Students match research skills
Updated: 2014-08-06 11:06
By Wang Ru in Chongqing (China Daily USA)
Students from the United States and China tested their scientific and research skills on environmental and nature issues in the 2014 finals of the Global Natural History Day (GNHD) competition in Southwest China's Chongqing municipality.
From July 22-26, 136 teams from nine provinces in China and 74 teams (mainly from the US) had participated in the competition, focusing on adaptability, resiliency and sustainability.
During the four-day event held at the Chongqing Science and Technology Museum, students from elementary and secondary schools in China and the US presented research projects on display boards and performed on stage.
The projects ranged from natural history such as the evolution of whales or a species from local communities like the iwi, the third most common bird in the Hawaiian Islands.
Li Minghan, a second grader from an elementary school in Beijing, brought her research project on how bees adapt to environmental changes.
"My partner and I took several months to observe, interview and collect materials about bees," said Li. "We were surprised by the adaptability of bees and also concluded that they are so important to humans."
The Global Natural History Day competition inspired students by encouraging them to ask questions like how polar bears survive the extreme cold of Arctic Circle or how human activities affect nature and natural resources.
Launched in 2012 by the Global Health and Education Foundation, a nonprofit organization located in California, the competition mainly covers China and the US, aiming to teach natural history and science outside the classroom and to connect students with their peers around the world.
"Through exciting competitions, we hope that students not only explore the natural world, but also develop creative problem-solving abilities, cultivate leadership skills, and improve cross-cultural understanding," said Kenneth E. Behring, chairman of the Global Health and Education Foundation.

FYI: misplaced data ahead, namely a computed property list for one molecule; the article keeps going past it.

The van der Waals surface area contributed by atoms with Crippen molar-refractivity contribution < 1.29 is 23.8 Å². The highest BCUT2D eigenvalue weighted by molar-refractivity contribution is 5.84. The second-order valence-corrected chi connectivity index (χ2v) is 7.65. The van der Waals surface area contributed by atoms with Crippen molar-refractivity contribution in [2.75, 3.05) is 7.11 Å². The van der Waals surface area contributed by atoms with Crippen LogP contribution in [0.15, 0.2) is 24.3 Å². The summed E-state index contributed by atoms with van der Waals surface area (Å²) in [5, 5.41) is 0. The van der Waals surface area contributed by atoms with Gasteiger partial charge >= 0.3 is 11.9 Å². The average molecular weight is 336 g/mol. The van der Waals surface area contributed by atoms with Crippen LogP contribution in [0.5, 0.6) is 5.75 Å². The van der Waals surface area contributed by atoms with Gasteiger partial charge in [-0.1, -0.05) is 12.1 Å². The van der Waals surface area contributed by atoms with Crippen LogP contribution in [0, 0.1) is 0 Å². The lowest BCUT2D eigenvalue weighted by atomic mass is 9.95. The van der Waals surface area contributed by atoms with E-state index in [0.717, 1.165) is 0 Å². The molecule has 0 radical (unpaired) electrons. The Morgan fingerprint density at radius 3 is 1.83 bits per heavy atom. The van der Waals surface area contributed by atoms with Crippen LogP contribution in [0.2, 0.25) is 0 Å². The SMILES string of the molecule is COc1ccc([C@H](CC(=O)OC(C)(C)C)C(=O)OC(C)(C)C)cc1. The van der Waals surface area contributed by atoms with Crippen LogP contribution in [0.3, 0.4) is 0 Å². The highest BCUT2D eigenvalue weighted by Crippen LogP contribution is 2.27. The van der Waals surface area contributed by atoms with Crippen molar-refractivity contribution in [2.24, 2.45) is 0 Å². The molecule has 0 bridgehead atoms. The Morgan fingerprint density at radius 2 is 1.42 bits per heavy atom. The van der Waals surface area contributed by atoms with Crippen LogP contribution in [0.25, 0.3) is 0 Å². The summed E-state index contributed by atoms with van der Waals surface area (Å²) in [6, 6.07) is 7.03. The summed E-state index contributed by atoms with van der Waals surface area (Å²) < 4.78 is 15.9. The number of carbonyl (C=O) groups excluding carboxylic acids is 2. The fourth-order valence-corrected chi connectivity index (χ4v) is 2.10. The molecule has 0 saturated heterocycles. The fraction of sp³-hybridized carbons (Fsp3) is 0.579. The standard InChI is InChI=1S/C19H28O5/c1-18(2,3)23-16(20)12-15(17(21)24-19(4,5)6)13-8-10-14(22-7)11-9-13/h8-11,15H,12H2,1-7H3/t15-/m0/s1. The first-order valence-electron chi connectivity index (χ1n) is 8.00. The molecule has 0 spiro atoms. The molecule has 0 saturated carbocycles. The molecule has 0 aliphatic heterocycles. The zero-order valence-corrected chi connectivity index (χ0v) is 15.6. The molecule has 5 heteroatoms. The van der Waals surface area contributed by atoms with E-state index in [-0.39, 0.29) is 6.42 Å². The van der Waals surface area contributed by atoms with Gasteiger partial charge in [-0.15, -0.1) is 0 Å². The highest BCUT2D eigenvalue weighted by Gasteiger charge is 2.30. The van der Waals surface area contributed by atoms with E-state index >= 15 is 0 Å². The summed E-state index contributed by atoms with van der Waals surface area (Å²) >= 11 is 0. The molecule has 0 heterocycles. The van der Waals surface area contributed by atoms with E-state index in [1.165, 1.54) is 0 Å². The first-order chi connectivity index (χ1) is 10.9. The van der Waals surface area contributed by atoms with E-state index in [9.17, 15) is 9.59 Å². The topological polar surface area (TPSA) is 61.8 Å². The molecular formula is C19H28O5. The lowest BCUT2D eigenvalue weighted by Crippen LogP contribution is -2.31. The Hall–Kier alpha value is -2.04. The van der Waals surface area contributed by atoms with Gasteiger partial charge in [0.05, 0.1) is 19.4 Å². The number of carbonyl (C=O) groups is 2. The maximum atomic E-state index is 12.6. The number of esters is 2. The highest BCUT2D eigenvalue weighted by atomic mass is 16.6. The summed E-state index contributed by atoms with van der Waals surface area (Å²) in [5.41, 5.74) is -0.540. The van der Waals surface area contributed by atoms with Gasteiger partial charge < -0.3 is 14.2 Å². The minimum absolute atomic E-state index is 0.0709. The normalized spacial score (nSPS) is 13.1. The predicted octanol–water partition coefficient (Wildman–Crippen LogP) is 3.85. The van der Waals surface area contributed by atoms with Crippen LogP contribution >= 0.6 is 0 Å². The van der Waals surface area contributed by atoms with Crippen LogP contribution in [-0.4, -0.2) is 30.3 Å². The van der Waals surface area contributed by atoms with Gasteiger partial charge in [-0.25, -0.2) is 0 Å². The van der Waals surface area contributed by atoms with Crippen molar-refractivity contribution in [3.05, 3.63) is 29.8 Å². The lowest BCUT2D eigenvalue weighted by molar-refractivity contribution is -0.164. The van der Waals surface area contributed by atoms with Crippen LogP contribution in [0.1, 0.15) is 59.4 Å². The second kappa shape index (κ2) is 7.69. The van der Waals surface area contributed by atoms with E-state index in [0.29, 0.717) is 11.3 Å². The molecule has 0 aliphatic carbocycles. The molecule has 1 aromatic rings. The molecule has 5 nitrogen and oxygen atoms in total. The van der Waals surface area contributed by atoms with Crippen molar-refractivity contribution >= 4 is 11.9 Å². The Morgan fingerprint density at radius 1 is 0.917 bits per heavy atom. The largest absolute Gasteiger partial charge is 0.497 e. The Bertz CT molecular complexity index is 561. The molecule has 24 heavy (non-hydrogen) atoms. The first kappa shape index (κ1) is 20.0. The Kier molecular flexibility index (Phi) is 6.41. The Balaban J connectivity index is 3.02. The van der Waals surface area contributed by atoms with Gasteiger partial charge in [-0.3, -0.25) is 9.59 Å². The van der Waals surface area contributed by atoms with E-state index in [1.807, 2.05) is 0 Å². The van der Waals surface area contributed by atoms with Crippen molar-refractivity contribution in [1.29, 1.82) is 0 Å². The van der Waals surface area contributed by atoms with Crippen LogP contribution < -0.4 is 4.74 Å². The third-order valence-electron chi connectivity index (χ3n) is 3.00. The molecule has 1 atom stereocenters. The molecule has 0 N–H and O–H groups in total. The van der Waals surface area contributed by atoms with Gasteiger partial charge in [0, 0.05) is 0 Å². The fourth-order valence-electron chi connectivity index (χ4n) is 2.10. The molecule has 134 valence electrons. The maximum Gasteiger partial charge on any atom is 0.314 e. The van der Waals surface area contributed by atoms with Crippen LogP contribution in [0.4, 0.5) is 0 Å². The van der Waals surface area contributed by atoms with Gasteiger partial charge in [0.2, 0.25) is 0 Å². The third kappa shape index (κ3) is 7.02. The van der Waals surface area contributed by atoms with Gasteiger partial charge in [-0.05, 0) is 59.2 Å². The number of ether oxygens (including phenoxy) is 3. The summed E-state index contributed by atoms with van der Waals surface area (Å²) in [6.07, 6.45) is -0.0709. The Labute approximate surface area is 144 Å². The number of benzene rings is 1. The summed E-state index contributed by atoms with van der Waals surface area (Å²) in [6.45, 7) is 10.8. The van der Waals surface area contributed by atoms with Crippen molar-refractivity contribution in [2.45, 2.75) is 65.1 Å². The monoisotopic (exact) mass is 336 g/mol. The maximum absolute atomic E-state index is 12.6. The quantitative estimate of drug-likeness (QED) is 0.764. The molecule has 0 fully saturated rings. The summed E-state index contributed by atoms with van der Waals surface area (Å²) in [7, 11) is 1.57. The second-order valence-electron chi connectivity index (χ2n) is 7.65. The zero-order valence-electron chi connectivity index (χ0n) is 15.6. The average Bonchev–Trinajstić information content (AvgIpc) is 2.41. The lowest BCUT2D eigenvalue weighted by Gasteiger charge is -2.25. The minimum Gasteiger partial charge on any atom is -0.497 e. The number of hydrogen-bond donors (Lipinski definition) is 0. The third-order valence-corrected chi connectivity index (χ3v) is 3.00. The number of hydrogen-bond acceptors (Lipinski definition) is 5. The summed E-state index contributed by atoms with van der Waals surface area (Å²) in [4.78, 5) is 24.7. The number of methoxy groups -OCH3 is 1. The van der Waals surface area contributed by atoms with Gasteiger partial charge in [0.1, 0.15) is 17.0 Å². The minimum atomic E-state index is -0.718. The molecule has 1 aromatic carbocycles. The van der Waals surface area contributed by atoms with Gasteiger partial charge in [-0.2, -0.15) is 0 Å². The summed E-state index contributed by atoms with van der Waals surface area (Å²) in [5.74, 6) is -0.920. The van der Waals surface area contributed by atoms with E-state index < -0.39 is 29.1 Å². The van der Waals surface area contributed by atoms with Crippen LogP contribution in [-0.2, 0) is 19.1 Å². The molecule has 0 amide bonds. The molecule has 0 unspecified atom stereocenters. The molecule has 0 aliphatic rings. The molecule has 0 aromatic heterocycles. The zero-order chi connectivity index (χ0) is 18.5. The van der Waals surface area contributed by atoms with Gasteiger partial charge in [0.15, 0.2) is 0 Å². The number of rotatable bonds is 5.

This year's winners of the GNHD Global Finals will have an opportunity to go on a Kenneth E. Behring Discovery Trip to China or New Zealand to explore the natural world.
"The goal of the competition is not only to win, but more importantly to call on students from different countries and cultural backgrounds to participate in and communicate with each other," said Angie Shen, co-founder of GNHD.
Chris Rathburn, a student from a secondary school in the US state of Nevada, took part in the competition for two years but failed to win both times.
However, he chose to come to Chongqing as a volunteer to help with the finals and share his experiences with his Chinese peers.
The judges for the competition included curators of natural science museums from China and the US, and educators and publishers in the fields of zoology and science for juveniles.
"The program has successfully encouraged more students to come to my museum to research on their projects," said Pang Xuechen, curator of Heilongjiang Provincial Museum in Harbin in northeast China.
Cathy Gorn, executive director of National History Day, a highly regarded academic program for elementary and secondary school students in the US, shared her findings about the benefits for students from a similar program.
"Compared to their peers, the students who joined such program are better at interpreting information, drawing conclusions and summarizing passages, which means that they gained stronger study and research abilities," said Gorn, who was awarded National Humanities Medal by President Obama.
"The program offers a valuable opportunity for students from the US and China to understand each other through digging into the knowledge of the planet we live on together," said Hong Xingfan, editor-in-chief of The Science for Juvenile.
The 2015 Global Final of GNHD will be held in Shandong province.
(China Daily USA 08/06/2014 page2)